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Court Seems Skeptical Of Overturning 5-Year Prison Sentence For Illegal Voting

FORT WORTH, Texas  ― A Texas appeals court appeared hesitant on Tuesday to overturn the criminal conviction of Crystal Mason, a 44-year old woman sentenced to five years in prison for illegally voting in the 2016 election.

Mason cast a provisional ballot in 2016 while on supervised release for a federal felony related to inflating tax returns. Texas prohibits felons from voting while they are serving their sentences, but Mason says she had no idea she was ineligible to vote.

Election officials didn’t count Mason’s ballot, but Tarrant County District Attorney Sharen Wilson (R) brought charges against her anyway and successfully convinced a lower court judge that Mason knew she was ineligible to vote and did so anyway. The state pointed to the fact that Mason signed a provisional affidavit warning her about voter eligibility to prove she knew she could vote. 

Much of a brief oral argument Tuesday afternoon focused on the fact that Mason voted with a provisional ballot. Mason didn’t actually vote because her ballot was rejected, Thomas Buser-Clancy, one of Mason’s attorneys, told the three-judge, all-Republican panel. Federal law requires election officials to offer people like Mason a chance to vote if they are uncertain about their eligibility, and it’s determined later whether their ballots should count. That’s exactly what happened in Mason’s case, Buser-Clancy argued, and by prosecuting her, Texas was essentially criminalizing a process protected by federal law. 

“Ms. Mason was convicted of illegal voting for following procedure set forth by the federal government to submit a provisional ballot,” Buser-Clancy, an attorney with the Texas chapter of the American Civil Liberties Union, said during his oral argument. “Ms. Mason did not vote on November 8, 2016. Ms. Mason submitted a provisional ballot and that ballot was rejected. That is not a vote in an election.”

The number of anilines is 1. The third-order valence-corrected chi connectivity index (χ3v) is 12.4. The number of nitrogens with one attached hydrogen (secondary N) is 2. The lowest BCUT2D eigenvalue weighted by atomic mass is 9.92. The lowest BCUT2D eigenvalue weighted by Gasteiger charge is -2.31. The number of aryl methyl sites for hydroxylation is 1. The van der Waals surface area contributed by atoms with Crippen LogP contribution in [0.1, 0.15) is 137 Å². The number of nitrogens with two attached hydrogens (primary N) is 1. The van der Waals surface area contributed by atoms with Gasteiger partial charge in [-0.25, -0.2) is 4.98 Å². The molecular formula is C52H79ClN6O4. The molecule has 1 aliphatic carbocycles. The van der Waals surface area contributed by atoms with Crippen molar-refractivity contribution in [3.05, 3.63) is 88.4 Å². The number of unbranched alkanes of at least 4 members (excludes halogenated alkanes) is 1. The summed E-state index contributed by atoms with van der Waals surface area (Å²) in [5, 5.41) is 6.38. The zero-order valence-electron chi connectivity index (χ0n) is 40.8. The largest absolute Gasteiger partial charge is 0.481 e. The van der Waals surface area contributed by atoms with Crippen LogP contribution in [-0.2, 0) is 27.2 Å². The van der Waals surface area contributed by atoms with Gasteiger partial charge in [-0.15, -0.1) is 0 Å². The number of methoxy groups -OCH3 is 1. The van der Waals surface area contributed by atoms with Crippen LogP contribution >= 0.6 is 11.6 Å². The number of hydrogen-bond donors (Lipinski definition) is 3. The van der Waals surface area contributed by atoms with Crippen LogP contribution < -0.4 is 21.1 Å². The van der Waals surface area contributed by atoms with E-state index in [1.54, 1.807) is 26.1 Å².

Justice Dabney Bassel noted the state’s illegal voting statute requires that the person know they are ineligible while voting to commit a crime. He pressed Buser-Clancy on whether prosecuting a person who knowingly votes illegally is incompatible with federal law that requires provisional ballots for people unsure about their status. 

Justice Elizabeth Kerr seemed interested in whether casting a provisional ballot could be construed as an “attempt to vote.” But Mason’s lawyer Buser-Clancy and Helena Faulkner, who represented the state of Texas, noted that Mason was not charged with attempting to vote; she was charged with actually voting.

Mason’s case immediately drew national attention last year because her sentence was so severe. Mason’s lawyers say her case is an obvious attempt to scare minority voters and people with criminal histories away from the ballot box.

Westlake Legal Group 5d77ed002300001005512b48 Court Seems Skeptical Of Overturning 5-Year Prison Sentence For Illegal Voting

Michael Caravella / HuffPost Crystal Mason attends church in Dallas on Sept. 8, 2019. Mason is fighting a five-year prison sentence for illegally voting.

The small courtroom for Tuesday’s oral argument was packed to capacity with spectators, including several members of Mason’s family and church. Passersby outside the courtroom stopped to ask what the case was about. 

When Buser-Clancy pointed to several provisions in Texas law that treated provisional ballots differently than votes, Justice J. Wade Birdwell, who asked the most questions on Tuesday, seemed unmoved. He noted that the word “vote” in the state’s illegal voting statute was a verb focused on someone’s conduct. The provisions Buser-Clancy was pointing to, he said, seemed to treat it as a noun.

Buser-Clancy said if there was any ambiguity about the meaning, the law required it to be interpreted in Mason’s favor.